Largo staff presented this draft of an educational flier to Largo commissioners in preparation of the February rollout of the residential mixed recycling program.
LARGO – Largo staff presented new promotional materials and branding for the city’s expanded recycling program Aug. 13, along with reporting that the yearlong implementation of the program is still on schedule.
The curbside, mixed recycling program for residents is scheduled to start Feb. 3.
“We are very excited with the program. We’re very excited about how it’s going so far,” Public Works Director Brian Usher told commissioners.
The new program would allow residents to collect 11 new types of materials in the same type of wheeled carts the city currently uses for trash collection. Three automated side-load vehicles – already purchased and in the process of being built – will collect the recyclables from residents’ driveways.
The city also has already purchased 18,000 new recycling carts for the program. In them, residents will be able to collect aluminum foil; steal and tin cans; clear, brown and green glass; milk and juice paper cartons and juice boxes as well as many more types of plastic than the city currently can accept.
Part of the city’s marketing materials includes labels for the carts themselves, explaining what types materials the city will accept. The new carts will be delivered with a bag of educational fliers and a refrigerator magnet, customized with the residents’ specific recycling pickup day of the week. The city’s communication and marketing division also is preparing to advertise the changes through city LED signs, a promotional video on Largo TV, a dedicated website, social media, newspaper advertisements, billboards and artwork on the recycle trucks themselves.
A new logo for the mixed recycling program features the updated slogan “Largo Recycles More.” The city would eventually transition back to the original “Largo Recycles” logo after an extended period using the updated, though similarly looking, logo, explained Kate O’Connell Oyer, communications and marketing supervisor.
Additionally, staff will try to engage its younger residents by asking them to come up with their own design for a promotional billboard. The winning design will be featured on a real billboard.
The new recycling carts will be blue, and the collection trucks will be orange, O’Connell Oyer said. Usher emphasized that the trucks must be unique enough to identify them as Largo collection trucks but also must be distinct from the city’s own garbage trucks.
“I can tell you from experience that one of the largest public relations difficulties is when people perceive that recyclables are going into a garbage truck,” Usher said, explaining that color is the quickest way to determine if a complaint concerns a Largo truck. “We can tell very quickly if it’s one of ours or not. A lot of people don’t bother looking at the details but they definitely notice the color.”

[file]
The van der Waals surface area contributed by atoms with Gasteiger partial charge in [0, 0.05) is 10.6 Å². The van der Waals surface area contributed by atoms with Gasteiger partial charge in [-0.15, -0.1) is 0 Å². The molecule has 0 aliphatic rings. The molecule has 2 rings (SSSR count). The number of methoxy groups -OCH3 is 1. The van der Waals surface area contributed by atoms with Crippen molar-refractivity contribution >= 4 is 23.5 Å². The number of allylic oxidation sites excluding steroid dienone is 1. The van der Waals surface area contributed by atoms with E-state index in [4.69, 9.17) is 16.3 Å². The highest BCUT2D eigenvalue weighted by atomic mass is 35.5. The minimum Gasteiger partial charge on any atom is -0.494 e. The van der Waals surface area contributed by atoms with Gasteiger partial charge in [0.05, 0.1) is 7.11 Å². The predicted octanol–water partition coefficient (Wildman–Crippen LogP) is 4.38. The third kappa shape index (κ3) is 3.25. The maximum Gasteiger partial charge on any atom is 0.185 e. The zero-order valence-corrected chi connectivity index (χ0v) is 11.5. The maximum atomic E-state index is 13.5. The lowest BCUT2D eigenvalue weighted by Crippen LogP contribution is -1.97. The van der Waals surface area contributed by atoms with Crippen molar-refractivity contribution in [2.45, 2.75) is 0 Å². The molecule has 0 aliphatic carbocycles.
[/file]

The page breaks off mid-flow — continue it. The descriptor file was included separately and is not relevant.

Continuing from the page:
As part of the process, the public works department is still working with IT staff to assess the appropriate technology needed to utilize the Radio Frequency Identification microchip tags that will be installed on the recycling carts. The tags will help the city to track the carts and could allow for recycling incentive programs. The city wants to make sure any implemented software will be able to handle the city’s future plans, Usher said.
“It’s enough of an investment that we don’t want to do it more than once if we can avoid it,” he said.
One way the technology could be useful would be in addressing increases in “contamination” coming from a specific neighborhood through focused notices or advertisements, Usher said. Materials like plastic bags and six-pack plastic holders can cause mechanical problems for the company processing the recyclables.
“Usually, the vendors ... know that there’s going to be a certain amount of material in there that’s not going to be acceptable to them,” Usher said. “It’s only when we start exceeding that amount that they’ll notify us.”
Staff clarified that recycled material would not be rejected if the lid or the label were still attached.
The city will be requesting bids from recycling processing vendors in September. In total, the project is budgeted to cost $2 million in capital funds. Staff anticipates savings in garbage-tipping fees as well as operating costs due to efficiencies will offset the cost.
Usher said staff would likely update the commission once more in November, when all the details are close to being finalized.